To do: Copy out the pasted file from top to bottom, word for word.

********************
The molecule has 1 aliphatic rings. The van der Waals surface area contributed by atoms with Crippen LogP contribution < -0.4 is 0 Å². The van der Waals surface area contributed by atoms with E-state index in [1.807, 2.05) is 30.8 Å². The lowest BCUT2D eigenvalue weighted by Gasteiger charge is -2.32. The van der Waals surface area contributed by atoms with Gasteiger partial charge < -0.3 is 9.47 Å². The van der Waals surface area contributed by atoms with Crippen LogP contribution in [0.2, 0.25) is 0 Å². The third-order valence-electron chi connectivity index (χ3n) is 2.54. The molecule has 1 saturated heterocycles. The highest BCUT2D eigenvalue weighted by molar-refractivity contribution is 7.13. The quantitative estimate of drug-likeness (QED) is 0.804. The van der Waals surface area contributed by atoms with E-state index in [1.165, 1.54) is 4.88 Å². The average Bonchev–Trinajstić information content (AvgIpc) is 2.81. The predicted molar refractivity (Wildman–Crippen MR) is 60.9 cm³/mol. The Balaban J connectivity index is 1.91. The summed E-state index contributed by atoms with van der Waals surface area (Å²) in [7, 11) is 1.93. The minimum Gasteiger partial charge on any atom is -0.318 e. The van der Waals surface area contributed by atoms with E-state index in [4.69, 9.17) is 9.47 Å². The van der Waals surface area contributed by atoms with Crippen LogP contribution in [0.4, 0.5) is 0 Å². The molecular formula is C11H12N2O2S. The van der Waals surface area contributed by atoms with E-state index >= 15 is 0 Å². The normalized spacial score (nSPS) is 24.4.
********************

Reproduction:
The molecule has 1 aliphatic rings. The van der Waals surface area contributed by atoms with Crippen LogP contribution < -0.4 is 0 Å². The van der Waals surface area contributed by atoms with E-state index in [1.807, 2.05) is 30.8 Å². The lowest BCUT2D eigenvalue weighted by Gasteiger charge is -2.32. The van der Waals surface area contributed by atoms with Gasteiger partial charge < -0.3 is 9.47 Å². The van der Waals surface area contributed by atoms with Crippen LogP contribution in [0.2, 0.25) is 0 Å². The third-order valence-electron chi connectivity index (χ3n) is 2.54. The molecule has 1 saturated heterocycles. The highest BCUT2D eigenvalue weighted by molar-refractivity contribution is 7.13. The quantitative estimate of drug-likeness (QED) is 0.804. The van der Waals surface area contributed by atoms with E-state index in [1.165, 1.54) is 4.88 Å². The average Bonchev–Trinajstić information content (AvgIpc) is 2.81. The predicted molar refractivity (Wildman–Crippen MR) is 60.9 cm³/mol. The Balaban J connectivity index is 1.91. The summed E-state index contributed by atoms with van der Waals surface area (Å²) in [7, 11) is 1.93. The minimum Gasteiger partial charge on any atom is -0.318 e. The van der Waals surface area contributed by atoms with E-state index in [4.69, 9.17) is 9.47 Å². The van der Waals surface area contributed by atoms with Crippen LogP contribution in [0.4, 0.5) is 0 Å². The molecular formula is C11H12N2O2S. The van der Waals surface area contributed by atoms with E-state index >= 15 is 0 Å². The normalized spacial score (nSPS) is 24.4.